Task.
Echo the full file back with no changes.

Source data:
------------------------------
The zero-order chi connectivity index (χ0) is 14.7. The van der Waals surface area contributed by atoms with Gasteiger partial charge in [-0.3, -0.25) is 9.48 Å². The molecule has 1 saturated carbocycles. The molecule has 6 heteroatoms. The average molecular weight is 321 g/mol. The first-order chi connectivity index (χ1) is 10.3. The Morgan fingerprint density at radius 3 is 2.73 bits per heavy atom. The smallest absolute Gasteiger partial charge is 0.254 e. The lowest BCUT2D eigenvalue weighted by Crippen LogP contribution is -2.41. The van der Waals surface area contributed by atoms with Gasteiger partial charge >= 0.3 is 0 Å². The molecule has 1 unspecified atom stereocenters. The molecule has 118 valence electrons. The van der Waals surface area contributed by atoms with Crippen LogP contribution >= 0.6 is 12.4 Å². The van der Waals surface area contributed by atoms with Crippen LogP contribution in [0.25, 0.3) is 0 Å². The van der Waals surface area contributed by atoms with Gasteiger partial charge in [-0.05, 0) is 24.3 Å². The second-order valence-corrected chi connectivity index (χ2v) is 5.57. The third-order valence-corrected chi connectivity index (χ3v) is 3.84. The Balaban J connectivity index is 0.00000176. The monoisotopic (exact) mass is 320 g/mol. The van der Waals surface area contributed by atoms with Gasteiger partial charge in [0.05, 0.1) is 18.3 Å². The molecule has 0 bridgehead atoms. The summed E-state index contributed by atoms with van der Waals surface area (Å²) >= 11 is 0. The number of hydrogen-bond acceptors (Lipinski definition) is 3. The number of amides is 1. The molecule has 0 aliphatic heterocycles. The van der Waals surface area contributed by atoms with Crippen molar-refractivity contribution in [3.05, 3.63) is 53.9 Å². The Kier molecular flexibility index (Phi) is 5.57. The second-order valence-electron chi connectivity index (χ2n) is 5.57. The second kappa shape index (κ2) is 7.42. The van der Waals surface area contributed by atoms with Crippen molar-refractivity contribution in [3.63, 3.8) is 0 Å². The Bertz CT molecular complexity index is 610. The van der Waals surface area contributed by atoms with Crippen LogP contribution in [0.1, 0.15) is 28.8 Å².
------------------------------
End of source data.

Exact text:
The zero-order chi connectivity index (χ0) is 14.7. The van der Waals surface area contributed by atoms with Gasteiger partial charge in [-0.3, -0.25) is 9.48 Å². The molecule has 1 saturated carbocycles. The molecule has 6 heteroatoms. The average molecular weight is 321 g/mol. The first-order chi connectivity index (χ1) is 10.3. The Morgan fingerprint density at radius 3 is 2.73 bits per heavy atom. The smallest absolute Gasteiger partial charge is 0.254 e. The lowest BCUT2D eigenvalue weighted by Crippen LogP contribution is -2.41. The van der Waals surface area contributed by atoms with Gasteiger partial charge >= 0.3 is 0 Å². The molecule has 1 unspecified atom stereocenters. The molecule has 118 valence electrons. The van der Waals surface area contributed by atoms with Crippen LogP contribution >= 0.6 is 12.4 Å². The van der Waals surface area contributed by atoms with Crippen LogP contribution in [0.25, 0.3) is 0 Å². The van der Waals surface area contributed by atoms with Gasteiger partial charge in [-0.05, 0) is 24.3 Å². The second-order valence-corrected chi connectivity index (χ2v) is 5.57. The third-order valence-corrected chi connectivity index (χ3v) is 3.84. The Balaban J connectivity index is 0.00000176. The monoisotopic (exact) mass is 320 g/mol. The van der Waals surface area contributed by atoms with Gasteiger partial charge in [0.05, 0.1) is 18.3 Å². The molecule has 0 bridgehead atoms. The summed E-state index contributed by atoms with van der Waals surface area (Å²) >= 11 is 0. The number of hydrogen-bond acceptors (Lipinski definition) is 3. The number of amides is 1. The molecule has 0 aliphatic heterocycles. The van der Waals surface area contributed by atoms with Crippen molar-refractivity contribution in [3.05, 3.63) is 53.9 Å². The Kier molecular flexibility index (Phi) is 5.57. The second-order valence-electron chi connectivity index (χ2n) is 5.57. The second kappa shape index (κ2) is 7.42. The van der Waals surface area contributed by atoms with Crippen molar-refractivity contribution in [3.63, 3.8) is 0 Å². The Bertz CT molecular complexity index is 610. The van der Waals surface area contributed by atoms with Crippen LogP contribution in [0.1, 0.15) is 28.8 Å².